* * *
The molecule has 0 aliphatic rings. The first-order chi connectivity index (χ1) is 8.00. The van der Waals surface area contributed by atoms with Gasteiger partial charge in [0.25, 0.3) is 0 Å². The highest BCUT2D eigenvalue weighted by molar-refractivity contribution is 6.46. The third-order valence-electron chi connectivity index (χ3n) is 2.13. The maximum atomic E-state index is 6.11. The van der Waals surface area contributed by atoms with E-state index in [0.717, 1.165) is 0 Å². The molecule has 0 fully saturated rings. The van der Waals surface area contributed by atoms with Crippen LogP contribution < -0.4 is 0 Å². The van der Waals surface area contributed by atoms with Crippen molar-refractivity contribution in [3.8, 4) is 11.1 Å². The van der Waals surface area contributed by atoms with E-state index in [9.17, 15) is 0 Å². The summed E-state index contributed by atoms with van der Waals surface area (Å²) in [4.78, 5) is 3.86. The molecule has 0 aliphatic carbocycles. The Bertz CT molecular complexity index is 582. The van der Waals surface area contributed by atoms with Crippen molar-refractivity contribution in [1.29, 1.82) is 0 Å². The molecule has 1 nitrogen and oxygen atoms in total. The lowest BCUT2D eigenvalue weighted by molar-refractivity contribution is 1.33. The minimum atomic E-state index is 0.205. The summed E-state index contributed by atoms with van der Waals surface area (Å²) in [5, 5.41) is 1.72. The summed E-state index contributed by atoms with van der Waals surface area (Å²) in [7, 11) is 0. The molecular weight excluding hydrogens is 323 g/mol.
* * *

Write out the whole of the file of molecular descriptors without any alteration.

The molecule has 0 aliphatic rings. The first-order chi connectivity index (χ1) is 8.00. The van der Waals surface area contributed by atoms with Gasteiger partial charge in [0.25, 0.3) is 0 Å². The highest BCUT2D eigenvalue weighted by molar-refractivity contribution is 6.46. The third-order valence-electron chi connectivity index (χ3n) is 2.13. The maximum atomic E-state index is 6.11. The van der Waals surface area contributed by atoms with E-state index in [0.717, 1.165) is 0 Å². The molecule has 0 fully saturated rings. The van der Waals surface area contributed by atoms with Crippen LogP contribution < -0.4 is 0 Å². The van der Waals surface area contributed by atoms with Crippen molar-refractivity contribution in [3.8, 4) is 11.1 Å². The van der Waals surface area contributed by atoms with E-state index in [9.17, 15) is 0 Å². The summed E-state index contributed by atoms with van der Waals surface area (Å²) in [4.78, 5) is 3.86. The molecule has 0 aliphatic carbocycles. The Bertz CT molecular complexity index is 582. The van der Waals surface area contributed by atoms with Crippen molar-refractivity contribution in [1.29, 1.82) is 0 Å². The molecule has 1 nitrogen and oxygen atoms in total. The lowest BCUT2D eigenvalue weighted by molar-refractivity contribution is 1.33. The minimum atomic E-state index is 0.205. The summed E-state index contributed by atoms with van der Waals surface area (Å²) in [5, 5.41) is 1.72. The summed E-state index contributed by atoms with van der Waals surface area (Å²) in [7, 11) is 0. The molecular weight excluding hydrogens is 323 g/mol.